Chivas’ run in the Guard1anes 2020 started out with uncertainty under Tena, but finished hopefully under their new manager, reaching the semifinals after leaving Necaxa behind in the ‘Repechaje’ and América in the quarterfinals, with three world class goals by Cristian ‘Chicote’ Calderón. This is how the rest of ‘Vuce’’s time in charge has gone.
- Guard1anes 2020: 7th place (26 points in 17 games). Crashed out of the tournament in the semifinals of the Liguilla playoffs against Club León, losing 2-1 in aggregate.
- Guard1anes Clausura 2021: 9th place (23 points in 17 games). Lost to Pachuca 4-2 in the single-leg ‘Repechaje’, didn’t make the Liguilla playoffs.
- Grita México A21 (currently underway): 11th place (9 points in 7 games).
Vucetich’s first tournament could be seen as a success, the second one a resounding failure, and the third one has had a rocky start. ‘Rey Midas’’ numbers as ‘Rebaño’ manager stand as follows: 43 matches, with 16 wins, 16 draws and 11 losses. The team has scored 53 goals and conceded 50 (+3 difference), amassing 64 points in the process (1.49 per game). As a reminder, Almeyda managed 147 times and won 64 games, drew 40, and lost 43. The team scored 203 times, conceded on 174 occasions(+29 difference), and accumulated 232 points in total (average of 1.58 per match).
Granted, both managers have very different squads and have played against different rivals. One has been in charge for barely a year when the other had almost three to work with. But, numbers don’t lie. Vucetich’s side has a lower win percentage (.37, compared to Almeyda’s .43), a lower goal difference (+3 compared to +29), less goals scored per game (1.23 compared to 1.38), and only holds a slightly improved defensive record (1.16 compared to 1.18). Statistically, Almeyda won a trophy every 29 matches. Vucetich has none, with the disclaimer that Copa MX is no longer played.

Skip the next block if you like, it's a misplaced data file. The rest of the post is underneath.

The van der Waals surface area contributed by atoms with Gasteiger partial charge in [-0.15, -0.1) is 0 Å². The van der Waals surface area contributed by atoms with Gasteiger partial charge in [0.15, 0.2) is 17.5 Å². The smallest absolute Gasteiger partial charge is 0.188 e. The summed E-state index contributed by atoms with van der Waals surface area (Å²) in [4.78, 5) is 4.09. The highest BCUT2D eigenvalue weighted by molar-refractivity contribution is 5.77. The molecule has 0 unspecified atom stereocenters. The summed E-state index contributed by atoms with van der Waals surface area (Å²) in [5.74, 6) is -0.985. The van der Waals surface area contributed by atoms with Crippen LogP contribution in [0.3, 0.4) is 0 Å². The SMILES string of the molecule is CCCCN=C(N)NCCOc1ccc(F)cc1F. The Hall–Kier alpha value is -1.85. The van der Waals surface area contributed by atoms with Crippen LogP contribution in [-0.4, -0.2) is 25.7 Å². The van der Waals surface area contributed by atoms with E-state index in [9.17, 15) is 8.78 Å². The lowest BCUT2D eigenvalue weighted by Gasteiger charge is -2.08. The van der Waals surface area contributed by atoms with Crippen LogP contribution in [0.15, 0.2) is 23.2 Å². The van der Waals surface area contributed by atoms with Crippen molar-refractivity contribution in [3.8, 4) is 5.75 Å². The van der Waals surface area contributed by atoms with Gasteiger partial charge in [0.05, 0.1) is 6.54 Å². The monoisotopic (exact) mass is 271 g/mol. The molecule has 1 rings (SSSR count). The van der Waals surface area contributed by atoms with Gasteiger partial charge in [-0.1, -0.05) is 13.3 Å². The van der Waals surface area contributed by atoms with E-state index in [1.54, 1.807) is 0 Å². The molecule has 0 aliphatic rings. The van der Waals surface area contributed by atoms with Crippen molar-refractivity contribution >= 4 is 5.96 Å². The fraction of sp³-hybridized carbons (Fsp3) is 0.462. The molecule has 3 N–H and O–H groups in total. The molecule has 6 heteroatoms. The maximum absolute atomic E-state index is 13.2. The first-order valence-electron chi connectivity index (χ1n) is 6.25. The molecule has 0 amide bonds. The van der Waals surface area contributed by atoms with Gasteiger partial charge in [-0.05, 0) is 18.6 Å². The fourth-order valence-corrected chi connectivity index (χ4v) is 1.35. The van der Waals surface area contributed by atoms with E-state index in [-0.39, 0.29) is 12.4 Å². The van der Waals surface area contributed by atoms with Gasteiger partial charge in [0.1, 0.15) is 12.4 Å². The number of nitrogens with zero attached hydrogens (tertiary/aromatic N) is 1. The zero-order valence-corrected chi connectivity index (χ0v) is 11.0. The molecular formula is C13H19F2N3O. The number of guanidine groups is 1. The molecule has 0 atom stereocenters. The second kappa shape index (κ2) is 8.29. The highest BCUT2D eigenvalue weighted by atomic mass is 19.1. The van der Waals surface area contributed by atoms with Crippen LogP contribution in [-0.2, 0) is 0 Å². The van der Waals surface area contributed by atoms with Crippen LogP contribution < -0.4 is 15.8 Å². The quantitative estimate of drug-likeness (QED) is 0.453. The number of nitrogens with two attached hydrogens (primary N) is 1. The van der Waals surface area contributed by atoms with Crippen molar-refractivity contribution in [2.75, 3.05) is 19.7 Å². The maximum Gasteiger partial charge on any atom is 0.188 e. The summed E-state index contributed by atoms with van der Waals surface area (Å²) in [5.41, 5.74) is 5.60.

Our friends at Rebaño Pasión took a look at Chivas’ last five managers and compared their records, in case you want to check that out as well.
Changing a manager mid-season is never a team’s first choice, and Chivas’ next few league games will be crucial to decide Vucetich’s future. The next three matchups for the ‘Rojiblancos’ are away at Pumas, at home against Pachuca and away at América. In case the at-times volatile high management in Guadalajara decides to move on, replacements mentioned in the Mexican press include Jaime Lozano, Antonio Mohamed and Marcelo Michel Leaño, Youth Football Director already at the club.
An eventual Almeyda return seems impossible at the moment, since the Argentine is under contract at the San José Earthquakes until December of 2022, but the Liga MX is nothing short of a jack-in-the-box of endless surprises, so never say never.